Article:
The golf season is finally here and many golf courses are finding themselves in the rough.
For private clubs, the push is on to replace members who were lost in recent years.
Honesdale Golf Club has been around for more than a century.
Lately, the number of members at the private club has gone down considerably like a lot of other courses throughout the area and the country, for that matter.
Now Honesdale Golf Club and others like it are on a drive to get more members on the course.
George Compton grabbed his driver from his bag and teed the ball up on hole number two.
Compton was one of the only ones on the course on Tuesday morning and remembers a time few decades ago when the club had lots of members.
"We had a lot of people that spent a lot money here, it was filled all the time, you had to have tee times. Now you just show up," said Compton.
Nowadays, Honesdale Golf Club's membership isn't quite up to par, according to Bob Simons who is vice president of the club's board. Honesdale Golf Club has another week to go in a membership drive.
"I've been here where we've had 325 members, now we're down to 250 members. What's going on, Jim, is the younger guys, we're trying to get the 20 year olds, 30 year olds. And the 40 year olds," said Simons.
And they're doing it by offering deals, hundreds of dollars off of a new membership and different types of memberships, all in hopes the club can stay private.
Judy Goyette has been a member here for 30 years or more.
"A lot of people don't even realize they can join. It's not that expensive, not $5-10,000 from other areas," she said.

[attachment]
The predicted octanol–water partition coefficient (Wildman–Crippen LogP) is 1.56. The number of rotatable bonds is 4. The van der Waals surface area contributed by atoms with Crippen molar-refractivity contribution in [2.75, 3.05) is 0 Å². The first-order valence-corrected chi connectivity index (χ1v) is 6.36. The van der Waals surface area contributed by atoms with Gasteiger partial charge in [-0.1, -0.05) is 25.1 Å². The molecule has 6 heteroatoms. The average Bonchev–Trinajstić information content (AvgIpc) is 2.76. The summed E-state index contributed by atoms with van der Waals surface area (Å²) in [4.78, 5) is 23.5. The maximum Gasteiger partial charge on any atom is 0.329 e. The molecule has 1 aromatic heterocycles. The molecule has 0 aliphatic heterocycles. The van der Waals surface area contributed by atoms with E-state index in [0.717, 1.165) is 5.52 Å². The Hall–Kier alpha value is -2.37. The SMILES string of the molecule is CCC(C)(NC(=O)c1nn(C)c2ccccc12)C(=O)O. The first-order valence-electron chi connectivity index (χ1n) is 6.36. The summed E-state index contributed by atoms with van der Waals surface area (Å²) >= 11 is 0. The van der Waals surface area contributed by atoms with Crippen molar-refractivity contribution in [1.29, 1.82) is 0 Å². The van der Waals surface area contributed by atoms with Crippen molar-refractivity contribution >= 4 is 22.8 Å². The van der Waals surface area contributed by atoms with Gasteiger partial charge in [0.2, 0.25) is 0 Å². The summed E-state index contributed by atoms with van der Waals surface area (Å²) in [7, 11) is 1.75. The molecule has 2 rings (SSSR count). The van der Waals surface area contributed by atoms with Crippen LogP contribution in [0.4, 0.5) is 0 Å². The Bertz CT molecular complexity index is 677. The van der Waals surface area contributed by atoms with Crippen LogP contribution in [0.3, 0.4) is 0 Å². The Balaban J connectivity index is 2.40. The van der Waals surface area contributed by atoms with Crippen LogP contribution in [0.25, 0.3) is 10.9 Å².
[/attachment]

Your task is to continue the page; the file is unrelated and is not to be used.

Over at Paupack Hills Golf and Country Club near Hawley, the once private club chose to go semi-public last season.
Club pro Joe Ambrose said the move to let non-members play the course has paid off so far.
"It's definitely gone down in the last 10 years, we definitely went back up last year," said Ambrose.
So while some clubs experiment with both private and public golf, the aim is still the same, get golfers on the tees, fairways and greens.
"The more people we can get in here to play, the more they come back, and that's what we're trying to do, build up our base."
The Anthracite Golf Association represents about 50 courses in northeastern and central PA. Its board president said many of the private clubs used to have waiting lists and now, they're also short on members.
It's an industry-wide problem.
* In the interest of full disclosure, Jim Hamill is joining the Honesdale Golf Club as a member.